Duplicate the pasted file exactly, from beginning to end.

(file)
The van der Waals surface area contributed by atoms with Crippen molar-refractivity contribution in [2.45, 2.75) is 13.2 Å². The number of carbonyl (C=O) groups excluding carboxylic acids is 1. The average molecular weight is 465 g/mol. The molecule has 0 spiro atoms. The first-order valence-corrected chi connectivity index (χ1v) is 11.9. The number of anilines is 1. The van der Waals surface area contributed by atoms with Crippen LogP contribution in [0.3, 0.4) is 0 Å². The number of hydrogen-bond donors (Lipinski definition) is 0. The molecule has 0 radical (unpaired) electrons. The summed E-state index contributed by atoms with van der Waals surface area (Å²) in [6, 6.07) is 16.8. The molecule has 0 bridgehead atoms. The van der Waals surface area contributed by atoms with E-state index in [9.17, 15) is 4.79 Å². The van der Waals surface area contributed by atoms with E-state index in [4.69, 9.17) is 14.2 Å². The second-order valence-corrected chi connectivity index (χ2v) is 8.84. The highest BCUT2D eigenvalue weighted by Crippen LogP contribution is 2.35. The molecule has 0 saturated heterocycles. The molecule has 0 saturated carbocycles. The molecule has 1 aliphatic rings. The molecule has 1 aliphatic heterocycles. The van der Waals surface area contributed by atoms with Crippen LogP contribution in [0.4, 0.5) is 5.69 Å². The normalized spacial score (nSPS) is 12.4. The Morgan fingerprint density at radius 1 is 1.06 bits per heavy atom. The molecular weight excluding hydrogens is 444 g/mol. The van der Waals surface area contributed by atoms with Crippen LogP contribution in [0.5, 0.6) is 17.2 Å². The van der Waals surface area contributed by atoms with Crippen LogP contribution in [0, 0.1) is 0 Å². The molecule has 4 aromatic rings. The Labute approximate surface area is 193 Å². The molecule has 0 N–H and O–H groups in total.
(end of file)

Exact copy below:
The van der Waals surface area contributed by atoms with Crippen molar-refractivity contribution in [2.45, 2.75) is 13.2 Å². The number of carbonyl (C=O) groups excluding carboxylic acids is 1. The average molecular weight is 465 g/mol. The molecule has 0 spiro atoms. The first-order valence-corrected chi connectivity index (χ1v) is 11.9. The number of anilines is 1. The van der Waals surface area contributed by atoms with Crippen LogP contribution in [0.3, 0.4) is 0 Å². The number of hydrogen-bond donors (Lipinski definition) is 0. The molecule has 0 radical (unpaired) electrons. The summed E-state index contributed by atoms with van der Waals surface area (Å²) in [6, 6.07) is 16.8. The molecule has 0 bridgehead atoms. The van der Waals surface area contributed by atoms with E-state index in [9.17, 15) is 4.79 Å². The van der Waals surface area contributed by atoms with E-state index in [4.69, 9.17) is 14.2 Å². The second-order valence-corrected chi connectivity index (χ2v) is 8.84. The highest BCUT2D eigenvalue weighted by Crippen LogP contribution is 2.35. The molecule has 0 saturated heterocycles. The molecule has 0 saturated carbocycles. The molecule has 1 aliphatic rings. The molecule has 1 aliphatic heterocycles. The van der Waals surface area contributed by atoms with Crippen LogP contribution in [0.4, 0.5) is 5.69 Å². The normalized spacial score (nSPS) is 12.4. The Morgan fingerprint density at radius 1 is 1.06 bits per heavy atom. The molecular weight excluding hydrogens is 444 g/mol. The van der Waals surface area contributed by atoms with Crippen LogP contribution in [0.5, 0.6) is 17.2 Å². The van der Waals surface area contributed by atoms with Crippen LogP contribution in [0, 0.1) is 0 Å². The molecule has 4 aromatic rings. The Labute approximate surface area is 193 Å². The molecule has 0 N–H and O–H groups in total.